Imagine you are designing a study for a client who wants to have “readable” base sizes of certain key demographic groups represented in a survey, e.g., race and ethnicity. So, in order to accommodate, you set up the sample configuration such that Caucasians, African-Americans, Hispanics, and Asians each have a base size of 100 completes, such that your total sample size is n=400.
So far, so good. But then, your client wants you to test the significance of differences of each group against the total sample. Well, everything would be okay if each of these groups were equal in size in the population. Of course, they are not, so that means you can’t simply roll up the 400 respondents into one group and make straightforward comparisons to the separate groups. To solve for this issue, you decide to weight the data using population proportions of each group according to the latest census data available.
In essence, weighting data is like pulling taffy. For some groups, you only need to pull the taffy a little bit because their proportion in the sample is close to the population. In other groups, you will need to stretch the taffy more as they may be under-represented in the sample, relative to the population.
However, all kinds of trouble can occur at this stage of your otherwise well-designed study. You can apply weights to a data set that range way too large and way too small. You can apply the weight by assigning a proportion of one of the subgroups incorrectly. And you can apply the weight correctly and forget to read your crosstabs that show “Weighted Data.” When using weights, be warned that trouble is lurking around the corner if you are not careful and check your work before publishing the results to your client.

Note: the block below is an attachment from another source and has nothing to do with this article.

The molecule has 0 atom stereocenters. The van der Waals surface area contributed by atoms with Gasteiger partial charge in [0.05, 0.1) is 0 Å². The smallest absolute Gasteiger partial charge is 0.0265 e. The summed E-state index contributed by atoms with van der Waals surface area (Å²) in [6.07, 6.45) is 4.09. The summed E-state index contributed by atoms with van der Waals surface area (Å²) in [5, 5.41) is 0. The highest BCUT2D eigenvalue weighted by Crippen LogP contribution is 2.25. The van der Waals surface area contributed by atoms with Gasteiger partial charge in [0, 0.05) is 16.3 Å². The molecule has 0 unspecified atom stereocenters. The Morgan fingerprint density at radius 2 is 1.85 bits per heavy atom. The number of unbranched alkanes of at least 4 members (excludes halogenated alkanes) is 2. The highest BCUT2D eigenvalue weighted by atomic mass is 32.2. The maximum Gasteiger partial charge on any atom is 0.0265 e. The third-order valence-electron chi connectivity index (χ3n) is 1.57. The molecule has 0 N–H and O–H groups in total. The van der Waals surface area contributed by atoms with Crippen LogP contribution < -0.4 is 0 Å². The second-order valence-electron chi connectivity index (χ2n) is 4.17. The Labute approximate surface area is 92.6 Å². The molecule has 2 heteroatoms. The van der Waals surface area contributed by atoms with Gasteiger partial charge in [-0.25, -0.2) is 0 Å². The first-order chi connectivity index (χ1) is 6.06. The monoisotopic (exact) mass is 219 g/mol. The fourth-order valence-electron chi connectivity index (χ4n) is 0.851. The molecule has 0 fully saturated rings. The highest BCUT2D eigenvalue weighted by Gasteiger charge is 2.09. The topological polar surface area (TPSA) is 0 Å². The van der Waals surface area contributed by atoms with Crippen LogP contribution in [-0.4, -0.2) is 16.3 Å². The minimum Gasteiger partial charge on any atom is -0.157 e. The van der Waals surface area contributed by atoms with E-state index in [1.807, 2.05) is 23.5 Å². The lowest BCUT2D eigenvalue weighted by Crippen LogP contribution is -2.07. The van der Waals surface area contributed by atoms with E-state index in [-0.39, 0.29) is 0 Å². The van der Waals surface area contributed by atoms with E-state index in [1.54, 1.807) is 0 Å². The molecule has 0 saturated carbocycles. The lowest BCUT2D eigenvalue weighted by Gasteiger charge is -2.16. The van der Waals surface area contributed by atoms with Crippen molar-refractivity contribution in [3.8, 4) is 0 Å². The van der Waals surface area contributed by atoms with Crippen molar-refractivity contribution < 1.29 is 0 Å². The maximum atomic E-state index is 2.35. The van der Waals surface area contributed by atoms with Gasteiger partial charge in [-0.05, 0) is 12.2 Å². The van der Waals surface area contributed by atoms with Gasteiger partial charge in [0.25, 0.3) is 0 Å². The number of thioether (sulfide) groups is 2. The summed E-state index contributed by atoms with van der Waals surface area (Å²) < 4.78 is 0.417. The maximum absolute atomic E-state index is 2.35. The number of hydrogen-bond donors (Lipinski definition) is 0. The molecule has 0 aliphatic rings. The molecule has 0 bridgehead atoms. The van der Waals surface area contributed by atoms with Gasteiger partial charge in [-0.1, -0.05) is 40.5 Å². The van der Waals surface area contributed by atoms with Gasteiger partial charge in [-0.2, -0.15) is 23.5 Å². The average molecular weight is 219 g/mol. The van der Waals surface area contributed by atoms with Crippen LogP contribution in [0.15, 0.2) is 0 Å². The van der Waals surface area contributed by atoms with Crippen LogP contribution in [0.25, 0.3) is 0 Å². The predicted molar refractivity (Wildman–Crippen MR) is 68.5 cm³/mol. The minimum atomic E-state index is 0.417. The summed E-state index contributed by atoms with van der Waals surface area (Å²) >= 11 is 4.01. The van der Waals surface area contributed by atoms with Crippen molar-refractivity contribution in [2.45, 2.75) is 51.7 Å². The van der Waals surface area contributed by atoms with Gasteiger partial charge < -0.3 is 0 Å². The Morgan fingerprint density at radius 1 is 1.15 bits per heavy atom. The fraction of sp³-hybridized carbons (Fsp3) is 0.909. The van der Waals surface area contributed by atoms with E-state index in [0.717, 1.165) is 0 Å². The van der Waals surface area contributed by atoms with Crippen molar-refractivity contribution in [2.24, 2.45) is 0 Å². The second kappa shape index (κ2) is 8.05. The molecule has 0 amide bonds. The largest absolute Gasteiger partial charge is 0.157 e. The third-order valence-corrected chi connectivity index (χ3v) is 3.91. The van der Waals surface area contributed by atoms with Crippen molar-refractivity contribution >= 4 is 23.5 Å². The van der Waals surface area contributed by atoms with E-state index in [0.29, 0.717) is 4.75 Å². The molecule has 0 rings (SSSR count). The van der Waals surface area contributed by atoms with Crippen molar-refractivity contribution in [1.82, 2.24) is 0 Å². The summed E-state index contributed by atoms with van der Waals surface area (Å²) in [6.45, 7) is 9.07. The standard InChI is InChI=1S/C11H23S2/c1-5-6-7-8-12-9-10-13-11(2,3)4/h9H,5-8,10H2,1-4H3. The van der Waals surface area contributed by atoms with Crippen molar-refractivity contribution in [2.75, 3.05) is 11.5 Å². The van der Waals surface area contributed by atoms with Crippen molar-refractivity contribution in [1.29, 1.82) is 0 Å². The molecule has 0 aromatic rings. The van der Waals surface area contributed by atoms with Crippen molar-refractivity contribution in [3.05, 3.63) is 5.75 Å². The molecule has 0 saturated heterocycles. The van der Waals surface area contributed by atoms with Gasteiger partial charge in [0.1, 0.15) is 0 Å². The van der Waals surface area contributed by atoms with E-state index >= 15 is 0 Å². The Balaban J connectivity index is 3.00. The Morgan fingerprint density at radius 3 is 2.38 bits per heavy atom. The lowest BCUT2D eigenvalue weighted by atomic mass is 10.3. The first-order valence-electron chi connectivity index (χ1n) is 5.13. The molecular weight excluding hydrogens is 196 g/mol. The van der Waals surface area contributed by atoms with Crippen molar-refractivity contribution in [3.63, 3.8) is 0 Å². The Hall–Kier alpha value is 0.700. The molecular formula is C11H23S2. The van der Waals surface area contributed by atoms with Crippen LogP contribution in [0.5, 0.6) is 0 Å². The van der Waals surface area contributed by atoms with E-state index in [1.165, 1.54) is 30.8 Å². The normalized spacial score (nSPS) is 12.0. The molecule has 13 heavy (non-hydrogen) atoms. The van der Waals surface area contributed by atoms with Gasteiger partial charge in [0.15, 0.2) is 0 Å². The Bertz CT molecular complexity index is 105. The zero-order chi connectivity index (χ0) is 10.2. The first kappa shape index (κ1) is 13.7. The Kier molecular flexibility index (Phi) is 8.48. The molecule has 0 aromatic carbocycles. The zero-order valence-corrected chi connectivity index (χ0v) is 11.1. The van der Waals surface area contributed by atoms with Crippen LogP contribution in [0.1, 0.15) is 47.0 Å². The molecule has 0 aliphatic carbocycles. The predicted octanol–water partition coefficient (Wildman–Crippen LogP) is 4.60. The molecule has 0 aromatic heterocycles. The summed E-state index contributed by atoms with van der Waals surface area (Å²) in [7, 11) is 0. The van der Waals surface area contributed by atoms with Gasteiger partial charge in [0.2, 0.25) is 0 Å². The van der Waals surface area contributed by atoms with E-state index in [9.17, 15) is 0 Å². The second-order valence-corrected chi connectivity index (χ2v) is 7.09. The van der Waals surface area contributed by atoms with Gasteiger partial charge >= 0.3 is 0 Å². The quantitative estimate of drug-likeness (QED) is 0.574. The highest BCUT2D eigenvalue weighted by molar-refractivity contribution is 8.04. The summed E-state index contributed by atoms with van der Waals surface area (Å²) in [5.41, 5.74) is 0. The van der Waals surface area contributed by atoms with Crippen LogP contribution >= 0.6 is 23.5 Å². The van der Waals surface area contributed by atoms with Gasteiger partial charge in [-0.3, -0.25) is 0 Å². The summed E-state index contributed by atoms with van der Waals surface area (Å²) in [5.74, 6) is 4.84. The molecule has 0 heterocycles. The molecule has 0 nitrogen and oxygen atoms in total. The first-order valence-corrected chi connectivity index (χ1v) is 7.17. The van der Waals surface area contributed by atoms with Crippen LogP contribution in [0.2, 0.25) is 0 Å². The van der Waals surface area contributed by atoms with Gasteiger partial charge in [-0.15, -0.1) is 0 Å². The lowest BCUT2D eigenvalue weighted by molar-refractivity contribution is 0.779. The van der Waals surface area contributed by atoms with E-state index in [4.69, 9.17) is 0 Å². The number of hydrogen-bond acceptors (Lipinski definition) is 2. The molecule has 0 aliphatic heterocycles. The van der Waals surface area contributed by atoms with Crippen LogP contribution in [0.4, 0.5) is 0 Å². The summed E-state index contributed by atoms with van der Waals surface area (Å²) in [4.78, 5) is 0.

To begin, examine each individual weight being applied to each respondent’s data. If the weight being applied is greater than 2.0, you may be trying to pull that taffy too far, and it may snap. If the weight is close to 0.0, you are essentially eliminating that respondent’s data since anything multiplied by zero is zero. If you can stay within the range of 0.5 and 1.5, you are in good shape, and the taffy will be just right.
Whomever is handling your data processing, whether it is some crack technician that’s been running Quantum to produce crosstabs for years and years, or whether you are doing it yourself, double check your work. Believe us, these errors are made because they can be easily overlooked.
The worst error to make is by posting unweighted data to your report. Again, easy to do, but extremely costly to overcome. Your client will be hard pressed to process your invoice, and will probably never call you again for another study in the future. Check and double check your work. Better yet, have someone else check your work as most researchers I know can tell a story about having looked at something for so long, can not see errors they’ve made that are right under their nose.
Weighting data is surely the Achilles’ heel of market research. So, when you find yourself in a study in which applying weights is necessary, please be careful, stretch first, and don’t pull a muscle.